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McDonald Suffers Setback in Drug Case

Former longtime Mill Valley shop owner had tried to open the personnel files of the narcotics agents who arrested him after an undercover operation in March.

McDonald Suffers Setback in Drug Case

The of took another turn Wednesday when a Marin County Superior Court judge denied his attempt to get access to the personnel files of the undercover narcotics agents who arrested him.

McDonald, represented by Camille Bosworth from the county public defender’s office, had filed a Pitchess motion in an effort cast doubt on the credibility of Scot Barr and Anthony Souza, special agentss with West Contra Costa County Narcotic Enforcement Team (West-Net), a multi-agency narcotic task force. McDonald, 70, faces three drug-related felony charges.

In the weeks leading up to the on McDonald’s downtown novelty gifts and porn shop, the , an undercover Souza met with McDonald in the shop on multiple occasions under the guise of purchasing ephedrine, a precursor to manufacturing methamphetamine.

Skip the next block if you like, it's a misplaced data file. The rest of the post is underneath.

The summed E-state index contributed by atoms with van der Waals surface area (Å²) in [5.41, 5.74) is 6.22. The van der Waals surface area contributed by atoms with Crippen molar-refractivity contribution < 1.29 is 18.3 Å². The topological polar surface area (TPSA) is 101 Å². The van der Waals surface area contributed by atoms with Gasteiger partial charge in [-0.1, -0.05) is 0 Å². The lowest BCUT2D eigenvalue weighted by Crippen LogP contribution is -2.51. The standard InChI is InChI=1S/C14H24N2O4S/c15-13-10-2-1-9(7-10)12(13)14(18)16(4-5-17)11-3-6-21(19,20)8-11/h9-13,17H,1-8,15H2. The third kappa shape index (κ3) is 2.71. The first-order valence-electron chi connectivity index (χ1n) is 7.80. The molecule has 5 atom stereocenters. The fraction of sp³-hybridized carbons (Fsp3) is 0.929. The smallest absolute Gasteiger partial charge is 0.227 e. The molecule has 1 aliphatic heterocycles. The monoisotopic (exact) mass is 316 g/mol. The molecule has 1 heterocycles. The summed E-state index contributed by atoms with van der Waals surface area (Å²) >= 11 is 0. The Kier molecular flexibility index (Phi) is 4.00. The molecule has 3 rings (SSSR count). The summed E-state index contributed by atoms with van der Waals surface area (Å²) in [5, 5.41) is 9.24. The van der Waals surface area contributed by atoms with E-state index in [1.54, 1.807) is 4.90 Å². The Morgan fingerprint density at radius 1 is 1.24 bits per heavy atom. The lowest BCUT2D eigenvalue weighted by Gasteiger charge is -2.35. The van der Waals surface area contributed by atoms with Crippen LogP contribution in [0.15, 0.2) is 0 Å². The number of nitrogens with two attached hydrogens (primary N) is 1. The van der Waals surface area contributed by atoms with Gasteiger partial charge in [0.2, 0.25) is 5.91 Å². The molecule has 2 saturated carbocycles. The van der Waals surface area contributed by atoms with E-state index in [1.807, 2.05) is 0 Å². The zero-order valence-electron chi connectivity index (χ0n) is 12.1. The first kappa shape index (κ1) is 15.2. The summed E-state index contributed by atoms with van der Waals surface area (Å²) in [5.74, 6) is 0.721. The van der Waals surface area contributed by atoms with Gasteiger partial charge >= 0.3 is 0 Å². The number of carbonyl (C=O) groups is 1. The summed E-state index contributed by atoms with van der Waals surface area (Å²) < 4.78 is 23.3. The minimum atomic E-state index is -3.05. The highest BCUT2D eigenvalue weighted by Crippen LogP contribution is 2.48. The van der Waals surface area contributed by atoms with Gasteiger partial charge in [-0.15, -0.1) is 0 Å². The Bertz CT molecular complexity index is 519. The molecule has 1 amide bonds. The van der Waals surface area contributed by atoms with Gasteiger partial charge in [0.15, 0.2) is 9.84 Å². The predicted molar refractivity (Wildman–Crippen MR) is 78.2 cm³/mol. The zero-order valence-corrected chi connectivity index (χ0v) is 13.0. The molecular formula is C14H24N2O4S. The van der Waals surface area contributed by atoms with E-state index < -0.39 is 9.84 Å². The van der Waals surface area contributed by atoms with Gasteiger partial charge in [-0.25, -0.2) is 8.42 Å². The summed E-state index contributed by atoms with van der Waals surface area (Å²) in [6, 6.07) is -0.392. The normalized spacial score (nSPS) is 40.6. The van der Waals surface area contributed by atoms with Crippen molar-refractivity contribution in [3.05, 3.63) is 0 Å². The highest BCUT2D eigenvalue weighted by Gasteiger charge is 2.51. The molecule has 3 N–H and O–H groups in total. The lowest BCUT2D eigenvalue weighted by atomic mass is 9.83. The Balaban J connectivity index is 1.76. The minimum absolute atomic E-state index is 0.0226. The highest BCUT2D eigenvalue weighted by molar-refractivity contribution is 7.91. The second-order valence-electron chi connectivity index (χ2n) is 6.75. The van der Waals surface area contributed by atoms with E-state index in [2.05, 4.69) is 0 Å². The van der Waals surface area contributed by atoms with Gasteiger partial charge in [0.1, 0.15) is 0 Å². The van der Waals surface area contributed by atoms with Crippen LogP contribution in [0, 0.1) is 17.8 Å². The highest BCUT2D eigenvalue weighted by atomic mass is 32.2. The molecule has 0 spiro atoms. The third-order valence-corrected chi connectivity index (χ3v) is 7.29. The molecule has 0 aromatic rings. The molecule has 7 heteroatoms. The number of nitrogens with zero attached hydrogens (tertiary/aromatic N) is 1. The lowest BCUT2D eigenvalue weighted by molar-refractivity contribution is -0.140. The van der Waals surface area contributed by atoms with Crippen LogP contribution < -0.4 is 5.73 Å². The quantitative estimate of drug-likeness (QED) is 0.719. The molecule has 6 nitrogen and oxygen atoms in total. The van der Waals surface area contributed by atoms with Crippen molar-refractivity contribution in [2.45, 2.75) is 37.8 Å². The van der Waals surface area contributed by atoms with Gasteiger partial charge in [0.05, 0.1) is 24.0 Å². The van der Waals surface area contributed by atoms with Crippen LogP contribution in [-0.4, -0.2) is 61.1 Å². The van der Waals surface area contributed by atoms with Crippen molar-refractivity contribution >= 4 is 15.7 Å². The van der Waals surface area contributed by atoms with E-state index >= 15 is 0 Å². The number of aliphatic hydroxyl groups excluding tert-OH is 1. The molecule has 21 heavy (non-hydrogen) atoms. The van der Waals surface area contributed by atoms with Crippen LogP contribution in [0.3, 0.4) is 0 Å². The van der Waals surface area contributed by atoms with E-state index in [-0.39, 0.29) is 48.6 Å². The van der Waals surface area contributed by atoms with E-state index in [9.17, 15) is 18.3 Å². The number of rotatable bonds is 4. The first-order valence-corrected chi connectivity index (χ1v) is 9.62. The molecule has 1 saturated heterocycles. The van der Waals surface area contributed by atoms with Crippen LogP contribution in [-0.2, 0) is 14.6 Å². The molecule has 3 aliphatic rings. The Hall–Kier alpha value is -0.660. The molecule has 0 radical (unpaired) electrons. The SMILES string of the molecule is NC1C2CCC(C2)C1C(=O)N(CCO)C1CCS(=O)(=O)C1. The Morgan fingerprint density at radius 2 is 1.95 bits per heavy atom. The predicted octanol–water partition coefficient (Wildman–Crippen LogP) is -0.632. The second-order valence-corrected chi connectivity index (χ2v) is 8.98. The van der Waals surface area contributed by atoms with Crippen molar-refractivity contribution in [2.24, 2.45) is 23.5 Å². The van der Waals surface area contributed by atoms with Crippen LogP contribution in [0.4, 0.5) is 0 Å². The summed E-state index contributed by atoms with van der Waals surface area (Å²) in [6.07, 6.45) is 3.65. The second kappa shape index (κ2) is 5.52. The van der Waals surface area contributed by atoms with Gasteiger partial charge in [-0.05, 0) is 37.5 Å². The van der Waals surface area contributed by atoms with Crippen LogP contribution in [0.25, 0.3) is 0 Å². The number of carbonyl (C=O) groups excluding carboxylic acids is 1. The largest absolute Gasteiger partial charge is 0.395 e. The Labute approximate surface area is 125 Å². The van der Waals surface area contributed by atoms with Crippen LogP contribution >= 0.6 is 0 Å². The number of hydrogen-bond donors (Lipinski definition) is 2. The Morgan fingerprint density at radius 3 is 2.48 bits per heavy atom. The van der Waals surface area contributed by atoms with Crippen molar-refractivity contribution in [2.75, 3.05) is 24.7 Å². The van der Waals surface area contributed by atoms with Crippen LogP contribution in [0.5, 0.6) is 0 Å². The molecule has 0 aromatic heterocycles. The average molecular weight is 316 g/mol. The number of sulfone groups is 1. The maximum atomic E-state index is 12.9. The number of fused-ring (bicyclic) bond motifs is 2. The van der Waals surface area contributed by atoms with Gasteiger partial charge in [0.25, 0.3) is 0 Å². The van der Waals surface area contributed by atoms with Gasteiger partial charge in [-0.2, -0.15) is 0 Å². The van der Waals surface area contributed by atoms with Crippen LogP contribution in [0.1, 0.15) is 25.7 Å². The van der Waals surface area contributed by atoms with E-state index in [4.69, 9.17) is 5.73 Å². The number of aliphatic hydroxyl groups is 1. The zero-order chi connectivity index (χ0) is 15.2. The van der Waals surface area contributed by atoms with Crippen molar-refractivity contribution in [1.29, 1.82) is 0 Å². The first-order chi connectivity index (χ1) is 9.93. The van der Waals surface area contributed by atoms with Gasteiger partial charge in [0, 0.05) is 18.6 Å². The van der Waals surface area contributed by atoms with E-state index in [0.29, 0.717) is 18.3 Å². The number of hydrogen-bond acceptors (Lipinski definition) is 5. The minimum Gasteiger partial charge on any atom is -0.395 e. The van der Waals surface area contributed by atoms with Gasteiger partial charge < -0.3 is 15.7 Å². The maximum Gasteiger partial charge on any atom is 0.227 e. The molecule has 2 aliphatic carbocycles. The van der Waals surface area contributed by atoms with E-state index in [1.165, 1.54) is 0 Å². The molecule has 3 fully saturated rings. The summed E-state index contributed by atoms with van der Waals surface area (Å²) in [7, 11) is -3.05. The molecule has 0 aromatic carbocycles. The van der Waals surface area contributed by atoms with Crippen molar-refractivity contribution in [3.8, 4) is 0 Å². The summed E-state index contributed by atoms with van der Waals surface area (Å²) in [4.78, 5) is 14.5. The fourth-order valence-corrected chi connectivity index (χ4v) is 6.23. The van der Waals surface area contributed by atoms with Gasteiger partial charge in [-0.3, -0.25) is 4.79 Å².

that McDonald sold nearly one pound of a substance purported to be methamphetamine and approximately three pounds of a substance purported to be ephedrine to Souza.

But for being either ephedrine or methamphetamine, and the eight felony charges McDonald faces were trimmed to three: two for possession of phenylpropanolamine with intent to sell it knowing that it would then be used to manufacture methamphetamine; and one felony count of selling a substance in lieu of a controlled substance - in this case a powder that wasn’t the meth he allegedly intended to sell. to those charges.

Because of the negative test results for the seized substances, and also hoping to capitalize on past allegations of corruption involving West-Net officers, McDonald sought to access the personnel files of Souza and Barr.

In the Pitchess motion, Bosworth sought the point out a disparity between McDonald’s intent – he reportedly preferred written communication during Souza’s visits – and Souza’s interpretation of it. In one instance, Souza said wrote “M” on a piece of paper to indicate meth but that he later crossed it out.

Marin County Superior Court Judge Paul Haakenson wasn’t swayed by the argument.

“There has not been a showing of good cause here,” Haakenson said. “This did not lay out any plausible scenario that involved any wrongdoing by the officers and didn’t establish good cause that Officer Souza was lying.”

McDonald, who after a three-month stint during which he said he lost more than 30 pounds because he couldn’t get access to a vegetarian meal, heads back to court Nov. 1 to schedule a trial date.

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